Kindness Posters – Display while you're learning all about what kindness is and how students can use it in the school community. Then, keep it somewhere year-round as a gentle reminder to show kindness to one another. You could even designate a specific bulletin board all about character traits.
Quote Squares – The quote squares can be given at the beginning of just introducing kindness or as you wrap up learning about it.
The best way to introduce character traits throughout the year is during morning meeting at the beginning of class. This is a natural time to talk about social-emotional learning and build classroom community.
If you hold a morning meeting daily and consistently, you can easily cover the kindness lessons over a week. However, if you want to cover it over a month, assign character traits a day of the week, like Tuesdays, so students know you'll be discussing character traits every Tuesday.
Here's what a month or week schedule could look like:
- To introduce the character trait use the interactive slide with definitions and examples to discuss kindness.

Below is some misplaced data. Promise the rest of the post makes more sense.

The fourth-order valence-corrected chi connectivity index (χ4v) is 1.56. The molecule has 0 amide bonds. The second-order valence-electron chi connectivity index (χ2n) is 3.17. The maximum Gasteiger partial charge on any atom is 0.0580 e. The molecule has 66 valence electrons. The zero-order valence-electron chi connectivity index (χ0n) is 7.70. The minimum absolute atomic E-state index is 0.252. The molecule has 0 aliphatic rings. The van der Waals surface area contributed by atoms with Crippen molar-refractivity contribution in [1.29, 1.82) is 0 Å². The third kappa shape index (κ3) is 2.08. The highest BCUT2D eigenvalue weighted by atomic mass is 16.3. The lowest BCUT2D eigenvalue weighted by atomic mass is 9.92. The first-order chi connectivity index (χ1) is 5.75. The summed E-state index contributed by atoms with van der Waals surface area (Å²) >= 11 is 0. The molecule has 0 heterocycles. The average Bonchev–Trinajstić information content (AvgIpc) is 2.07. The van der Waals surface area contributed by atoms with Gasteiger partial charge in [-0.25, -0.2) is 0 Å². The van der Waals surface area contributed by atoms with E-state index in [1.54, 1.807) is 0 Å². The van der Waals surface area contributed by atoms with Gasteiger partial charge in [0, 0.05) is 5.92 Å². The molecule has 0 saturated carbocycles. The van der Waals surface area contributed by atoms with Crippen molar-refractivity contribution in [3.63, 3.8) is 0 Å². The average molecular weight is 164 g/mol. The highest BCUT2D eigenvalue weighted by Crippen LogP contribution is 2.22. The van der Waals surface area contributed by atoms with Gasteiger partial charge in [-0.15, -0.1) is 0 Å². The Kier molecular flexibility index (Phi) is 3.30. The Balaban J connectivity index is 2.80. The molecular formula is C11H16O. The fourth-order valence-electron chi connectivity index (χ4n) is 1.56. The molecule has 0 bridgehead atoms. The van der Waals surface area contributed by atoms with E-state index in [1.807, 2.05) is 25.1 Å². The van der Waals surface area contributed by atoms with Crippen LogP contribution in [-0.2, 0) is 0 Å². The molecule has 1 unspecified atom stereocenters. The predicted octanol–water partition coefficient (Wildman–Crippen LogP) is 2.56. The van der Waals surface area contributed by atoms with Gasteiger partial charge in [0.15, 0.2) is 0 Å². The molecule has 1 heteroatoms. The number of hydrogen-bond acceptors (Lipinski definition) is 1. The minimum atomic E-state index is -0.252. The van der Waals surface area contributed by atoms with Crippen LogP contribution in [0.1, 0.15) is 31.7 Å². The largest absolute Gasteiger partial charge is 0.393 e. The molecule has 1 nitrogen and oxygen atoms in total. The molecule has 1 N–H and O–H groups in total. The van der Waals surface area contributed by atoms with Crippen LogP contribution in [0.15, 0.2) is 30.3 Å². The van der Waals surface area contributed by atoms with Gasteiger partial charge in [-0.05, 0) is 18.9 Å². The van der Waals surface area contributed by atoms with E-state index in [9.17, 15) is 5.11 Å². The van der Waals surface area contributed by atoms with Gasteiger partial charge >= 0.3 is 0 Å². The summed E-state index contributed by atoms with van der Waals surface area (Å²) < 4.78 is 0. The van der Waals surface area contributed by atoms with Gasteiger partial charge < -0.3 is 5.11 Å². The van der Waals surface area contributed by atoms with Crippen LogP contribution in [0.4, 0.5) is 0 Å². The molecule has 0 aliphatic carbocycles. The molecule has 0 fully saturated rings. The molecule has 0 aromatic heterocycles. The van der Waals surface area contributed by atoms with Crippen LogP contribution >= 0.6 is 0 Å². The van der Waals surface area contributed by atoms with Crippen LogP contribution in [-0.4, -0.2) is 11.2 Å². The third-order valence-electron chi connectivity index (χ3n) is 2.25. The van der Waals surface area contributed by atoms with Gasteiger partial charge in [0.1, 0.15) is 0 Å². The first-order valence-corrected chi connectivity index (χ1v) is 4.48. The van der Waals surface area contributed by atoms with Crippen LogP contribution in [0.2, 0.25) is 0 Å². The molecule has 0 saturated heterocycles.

- Another day, pick a book from the kindness read-aloud list to read with your class.
- The next week/day choose a discussion slide and have students write responses on sticky notes, and facilitate a turn and talk to share.
- After a few sessions of learning about kindness, complete a kindness journal page together and assign one for morning work the next day.
There are so many ways you can use the interactive resource to teach kindness.
Character Education Bundle
This interactive character traits resource is great to teach during morning meetings. Use the slides, discussion and writing prompts, read aloud list, caught ya slips, and more to accompany your character education lessons in the classroom.
Class meetings can differ from morning meetings. In general, I would suggest having morning meetings more often & consistently vs. class meetings. Class meetings can happen once a month or any time you have a class problem that needs to be worked through, like lack of kindness in the classroom.